Similarly, architects create the footprint for the home and the foundation for all that it will be capable of. Their role doesn’t require the understanding or integration of lifestyle-enhancing technology, per se. Unless it has proven successful in the past or is clearly part of the scope of work, sometimes technology may just not be front-of-mind, and that’s perfectly understandable. In the case of the show home, technology solved a challenge and created a completely unique experience. That’s a differentiator that can be taken straight to the bank.

The thing is, there has to be an incentive for architects and designers to take the time, energy, and resources to welcome technology into their work. Oftentimes, technology is viewed as a necessary evil — something that can interfere with the design or the aesthetic that’s trying to be achieved. The best example would be a TV, which, no matter how nice or expensive a TV is, is an ugly black hole, and the bigger the TV gets, the uglier the black hole gets as well. For designers this can cause countless sleepless nights, and that’s time we’re not being compensated for necessarily, so you can imagine where that leads.

Tim’s advice? Change the conversation and turn tech from a necessary evil into a design material. That’s right — a design material. To me, this makes perfect sense, and even though I’m admittedly a tech-loving designer, this way of presenting shifts my perception immediately about how I can use technology to enhance my own designs and what my clients might get from me as a result that they won’t get anywhere else.

Now when I look at a project I see numerous ways we can deliver an image to a room in a way that my design won’t have to be compromised. Better yet, my designs can now be enhanced in ways I never thought of. I’m free of constraints that previously provided one, maybe two options, at best, and I’m excited about technology in a whole new way.

While not typical, many architects and designers have been successful with technology and so much so that some actually differentiate themselves from others by promoting how technology sets their designs apart. I think this is important because when this happens, and the more this happens, the collective work the trades do together can be far better understood and appreciated. It’s my belief that when homeowners experience this collaborative effort, they are much more likely to refer the design-build-integration team to their friends, family, and neighbors. At Slayman Design and Cinema we focus on executing interior design, but we fully embrace and facilitate technology, working closely with integrators and acousticians to deliver high-performing homes that are both beautiful to look at and a pleasure to live in. We believe that this close connection between the trades ensures the best possible result.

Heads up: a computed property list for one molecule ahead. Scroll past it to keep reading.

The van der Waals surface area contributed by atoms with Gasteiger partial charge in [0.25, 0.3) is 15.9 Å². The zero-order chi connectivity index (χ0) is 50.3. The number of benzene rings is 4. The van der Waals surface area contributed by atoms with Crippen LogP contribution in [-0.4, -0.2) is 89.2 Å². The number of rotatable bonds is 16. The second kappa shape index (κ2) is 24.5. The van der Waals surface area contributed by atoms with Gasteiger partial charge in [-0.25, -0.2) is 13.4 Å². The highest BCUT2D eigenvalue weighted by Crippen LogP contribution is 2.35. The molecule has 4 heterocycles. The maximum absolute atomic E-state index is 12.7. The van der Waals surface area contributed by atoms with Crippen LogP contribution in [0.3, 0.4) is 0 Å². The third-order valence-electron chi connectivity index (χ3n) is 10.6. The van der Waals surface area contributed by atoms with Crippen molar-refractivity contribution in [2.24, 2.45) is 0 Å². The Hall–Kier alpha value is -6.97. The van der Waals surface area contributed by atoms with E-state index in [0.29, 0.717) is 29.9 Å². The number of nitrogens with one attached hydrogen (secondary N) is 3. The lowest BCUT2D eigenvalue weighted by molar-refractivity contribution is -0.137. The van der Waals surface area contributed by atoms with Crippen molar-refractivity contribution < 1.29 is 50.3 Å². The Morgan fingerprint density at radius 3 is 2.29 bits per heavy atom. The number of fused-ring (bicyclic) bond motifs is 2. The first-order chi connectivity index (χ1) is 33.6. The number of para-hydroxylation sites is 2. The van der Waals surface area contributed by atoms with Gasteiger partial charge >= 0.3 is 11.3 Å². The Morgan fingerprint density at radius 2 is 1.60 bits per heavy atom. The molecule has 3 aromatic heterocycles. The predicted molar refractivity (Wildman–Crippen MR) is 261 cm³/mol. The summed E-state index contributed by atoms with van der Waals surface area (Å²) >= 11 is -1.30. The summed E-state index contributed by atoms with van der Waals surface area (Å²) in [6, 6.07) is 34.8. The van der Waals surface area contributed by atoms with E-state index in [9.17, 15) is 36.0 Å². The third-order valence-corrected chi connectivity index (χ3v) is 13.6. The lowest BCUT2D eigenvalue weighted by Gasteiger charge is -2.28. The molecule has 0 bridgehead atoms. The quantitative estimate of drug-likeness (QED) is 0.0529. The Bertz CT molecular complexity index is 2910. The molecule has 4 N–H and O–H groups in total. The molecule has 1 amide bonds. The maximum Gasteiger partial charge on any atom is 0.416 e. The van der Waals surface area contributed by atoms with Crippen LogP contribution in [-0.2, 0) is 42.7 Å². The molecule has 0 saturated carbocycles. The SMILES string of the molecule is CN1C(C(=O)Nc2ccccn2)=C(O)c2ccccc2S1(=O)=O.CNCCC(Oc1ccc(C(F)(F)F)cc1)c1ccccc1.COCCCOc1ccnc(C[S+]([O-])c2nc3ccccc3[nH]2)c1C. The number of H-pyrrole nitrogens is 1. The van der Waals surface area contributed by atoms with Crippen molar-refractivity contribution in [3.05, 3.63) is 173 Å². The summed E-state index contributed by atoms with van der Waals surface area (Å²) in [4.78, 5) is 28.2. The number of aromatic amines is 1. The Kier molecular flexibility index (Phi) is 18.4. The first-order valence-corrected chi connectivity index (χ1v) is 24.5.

As we wrapped up our call, I asked Tim to share just one more thing for us all to consider, in sort of a ‘What Would Tim Do’ manner. He paused for a moment and then said, “As an industry, if we don’t succeed in helping architects and designers find ways to differentiate their work through the inclusion of technology, then there will always be a site fight brewing somewhere. Sadly, it’s going to be a site fight where, as an industry, we can win a battle here and there, but we’re never going to win the war. And the war needs to be won because that 90 percent of the potential is absolutely there, and it’s just a missed opportunity if we let it slip by.”

This article was originally written for https://www.residentialsystems.com/features/theater-design/changing-trade-perceptions